Mailman Interview: Targeting Lower Tier Chinese Cities
Updated: Jun 4, 2019
Major brands can be found all over tier one cities, but the areas with the greatest potential for profit are possibly third and fourth tier cities in Western China. With so many companies expanding into western China, I wondered if the effort was worth the cost and which companies benefitted the most. For further research, I went back to the books and asked Professor Schwarz, the Marketing Professor of ESSCA School of Management, to get the inside scoop.
Should companies start their business in lower tier or upper tier cities?
That depends on the industry and the capabilities of the company. Luxury brands should start in the larger cities and build a sense of exclusivity. However, if a company is targeting a more price-sensitive Chinese consumer, starting in a smaller city may be a better choice. Every city and industry is different. What works in a company’s home country will probably not work in China, therefore localization is crucial.
Is social media a good medium to advertise through in Western China?
If you are targeting a younger consumer in China, yes. Chinese online shoppers take pains to thoroughly research and know extensive details about products before they buy. If you are targeting China’s growing elderly segment, traditional media tends to be more effective.
What social media platforms are ideal for reaching out to most Chinese consumers?
According to a Boston Consulting Group report in 2014, Chinese online shoppers don’t care much about brands’ painstakingly crafted official sites. Rather, they spend 80 percent of their time online on news, video, and e-commerce sites, and most of the remaining 20 percent on search engines, forums, and microblogs to research the product that they will potentially buy. Having lots of traffic on Chinese based websites such as WeChat, Sina Weibo, Youku and online blogs of key opinion leaders may be more effective than the official websites.
How important is a brand’s digital strategy in China?
Absolutely critical. Brand managers need to know of the rapidly changing digital and e-commerce space in China. One common issue is gray market sellers on Alibaba’s popular T-mall take advantage of popular brand names if the brand doesn’t have the store on that platform already. Burberry, which opened its official T-mall store in April 2014, saw the number of gray market goods drop precipitously after the debut of its store.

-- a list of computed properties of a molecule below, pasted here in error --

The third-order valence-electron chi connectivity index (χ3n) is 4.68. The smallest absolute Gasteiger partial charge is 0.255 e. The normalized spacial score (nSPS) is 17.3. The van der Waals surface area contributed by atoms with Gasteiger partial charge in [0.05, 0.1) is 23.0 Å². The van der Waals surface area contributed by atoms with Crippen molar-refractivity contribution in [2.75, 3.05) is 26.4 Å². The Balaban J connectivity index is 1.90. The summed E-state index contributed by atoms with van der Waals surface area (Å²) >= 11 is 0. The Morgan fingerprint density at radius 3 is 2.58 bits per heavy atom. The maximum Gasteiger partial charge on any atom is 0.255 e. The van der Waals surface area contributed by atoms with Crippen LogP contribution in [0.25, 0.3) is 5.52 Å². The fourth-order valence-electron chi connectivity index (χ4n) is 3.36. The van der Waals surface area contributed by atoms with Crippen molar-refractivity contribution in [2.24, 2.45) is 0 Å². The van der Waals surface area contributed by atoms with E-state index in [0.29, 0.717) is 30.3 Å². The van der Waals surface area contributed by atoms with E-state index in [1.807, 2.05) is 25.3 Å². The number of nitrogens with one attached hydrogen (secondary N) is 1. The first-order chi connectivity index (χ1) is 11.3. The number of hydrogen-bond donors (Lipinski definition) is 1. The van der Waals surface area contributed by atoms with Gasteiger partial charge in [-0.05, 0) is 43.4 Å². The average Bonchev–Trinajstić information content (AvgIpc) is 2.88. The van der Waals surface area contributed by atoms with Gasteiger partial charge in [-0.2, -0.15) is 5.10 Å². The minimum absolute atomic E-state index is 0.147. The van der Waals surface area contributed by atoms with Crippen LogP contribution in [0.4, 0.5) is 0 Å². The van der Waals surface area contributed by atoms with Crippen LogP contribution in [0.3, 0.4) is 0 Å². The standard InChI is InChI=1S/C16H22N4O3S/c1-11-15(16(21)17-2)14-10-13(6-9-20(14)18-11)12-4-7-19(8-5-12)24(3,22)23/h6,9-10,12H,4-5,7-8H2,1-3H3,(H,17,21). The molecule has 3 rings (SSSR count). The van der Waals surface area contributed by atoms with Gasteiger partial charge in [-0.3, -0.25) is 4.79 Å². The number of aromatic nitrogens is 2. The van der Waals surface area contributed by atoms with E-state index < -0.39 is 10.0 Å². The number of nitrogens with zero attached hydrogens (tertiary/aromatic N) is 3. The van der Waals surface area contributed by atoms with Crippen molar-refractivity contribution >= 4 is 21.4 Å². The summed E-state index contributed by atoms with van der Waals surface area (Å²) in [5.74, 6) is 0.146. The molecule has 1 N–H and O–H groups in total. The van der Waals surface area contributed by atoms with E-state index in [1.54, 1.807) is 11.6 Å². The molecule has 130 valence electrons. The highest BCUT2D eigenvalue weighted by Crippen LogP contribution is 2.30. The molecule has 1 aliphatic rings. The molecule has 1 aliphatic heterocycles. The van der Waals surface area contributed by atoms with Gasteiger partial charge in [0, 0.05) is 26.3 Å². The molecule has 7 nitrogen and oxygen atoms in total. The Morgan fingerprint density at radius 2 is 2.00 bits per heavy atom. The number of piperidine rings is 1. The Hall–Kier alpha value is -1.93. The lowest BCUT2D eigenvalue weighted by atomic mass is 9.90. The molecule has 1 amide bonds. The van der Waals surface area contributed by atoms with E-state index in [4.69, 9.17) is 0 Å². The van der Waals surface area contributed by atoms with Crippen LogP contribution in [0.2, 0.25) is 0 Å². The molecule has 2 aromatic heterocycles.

Stopping counterfeit goods remains a big concern for many brands. Many companies are bringing new technologies into their supply chains to ensure that genuine product is being delivered to the end-user. For example, a lot of pharmaceutical companies have cracked down on their supply chain and tracked their goods with either barcodes or with radio frequency identification (RFIDs). Since companies can regularly check these tags, pharmacies can detect if their product has been replaced with any counterfeits. By using these technologies to minimize counterfeits, customers can be more willing to trust that the product they are buying is the legitimate product and they may be more open to buying it, thereby expanding the potential market for a product.
What important steps should brands take to ensure that they have rights to their Intellectual Property (IP)?
China has a first to file trademark registration system so brands thinking about entering the market should start the process as soon as possible. In particular, for companies that manufacture and export from China, registering the English language trademark is essential. For companies that sell products and services in China, registration of the existing English and the Chinese language marks for the product is essential. It is a bad idea to build brand identity on a logo or trademark until after it has been formally approved by the trademark office.
Will companies encounter language barrier issues in Western China?
Language misunderstandings are a huge problem. When registering your brand as a trademark in China, make sure to consider how the brand’s name in Mandarin characters is pronounced and perceived in the local dialect. Some foreign brands have a great name in Mandarin, but are laughed at by Cantonese speakers in south China. The best way to remedy this potential problem is to hire local help.
How risky is it to engage China’s western market?
There is a great risk, but also great opportunity. My advice for foreign companies is to move slowly and to conduct due diligence by studying the local market and taking time to build a relationship with local government officials. Also, think carefully before signing any contract.
What is the number one piece of advice you would give to any company looking to expand into Western China?
China is no longer a cheap place to do business and foreign companies need to maintain a sense of trust with the Chinese consumer. For example, the Chinese do not trust local milk brands due to the notorious milk contamination incident in 2008. As a result, there is a high demand for foreign milk brands and the local brand lost most of their customer base. When buying critical products, especially those that are ingested by children, Chinese consumers are willing to pay 20 percent or more for brands they trust. For products at home, they will pay an even larger premium if it is something that children will come into contact with. One quality misstep and this trust can be damaged overnight.